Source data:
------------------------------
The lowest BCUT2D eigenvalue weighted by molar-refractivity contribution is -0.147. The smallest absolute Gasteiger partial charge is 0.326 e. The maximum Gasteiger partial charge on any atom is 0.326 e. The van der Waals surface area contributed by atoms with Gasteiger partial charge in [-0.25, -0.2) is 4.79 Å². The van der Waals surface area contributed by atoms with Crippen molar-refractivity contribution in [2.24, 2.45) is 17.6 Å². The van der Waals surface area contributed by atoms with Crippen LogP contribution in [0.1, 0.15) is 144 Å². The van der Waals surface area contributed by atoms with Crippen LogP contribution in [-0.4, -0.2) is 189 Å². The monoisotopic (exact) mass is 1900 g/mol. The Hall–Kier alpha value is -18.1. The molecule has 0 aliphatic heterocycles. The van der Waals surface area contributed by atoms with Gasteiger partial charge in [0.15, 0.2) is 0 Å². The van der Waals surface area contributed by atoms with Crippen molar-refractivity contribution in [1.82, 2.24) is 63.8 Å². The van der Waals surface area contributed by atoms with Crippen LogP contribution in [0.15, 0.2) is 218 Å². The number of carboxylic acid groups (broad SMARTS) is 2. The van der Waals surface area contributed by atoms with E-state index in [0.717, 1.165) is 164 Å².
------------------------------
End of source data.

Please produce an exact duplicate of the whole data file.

The lowest BCUT2D eigenvalue weighted by molar-refractivity contribution is -0.147. The smallest absolute Gasteiger partial charge is 0.326 e. The maximum Gasteiger partial charge on any atom is 0.326 e. The van der Waals surface area contributed by atoms with Gasteiger partial charge in [-0.25, -0.2) is 4.79 Å². The van der Waals surface area contributed by atoms with Crippen molar-refractivity contribution in [2.24, 2.45) is 17.6 Å². The van der Waals surface area contributed by atoms with Crippen LogP contribution in [0.1, 0.15) is 144 Å². The van der Waals surface area contributed by atoms with Crippen LogP contribution in [-0.4, -0.2) is 189 Å². The monoisotopic (exact) mass is 1900 g/mol. The Hall–Kier alpha value is -18.1. The molecule has 0 aliphatic heterocycles. The van der Waals surface area contributed by atoms with Gasteiger partial charge in [0.15, 0.2) is 0 Å². The van der Waals surface area contributed by atoms with Crippen molar-refractivity contribution in [1.82, 2.24) is 63.8 Å². The van der Waals surface area contributed by atoms with Crippen LogP contribution in [0.15, 0.2) is 218 Å². The number of carboxylic acid groups (broad SMARTS) is 2. The van der Waals surface area contributed by atoms with E-state index in [0.717, 1.165) is 164 Å².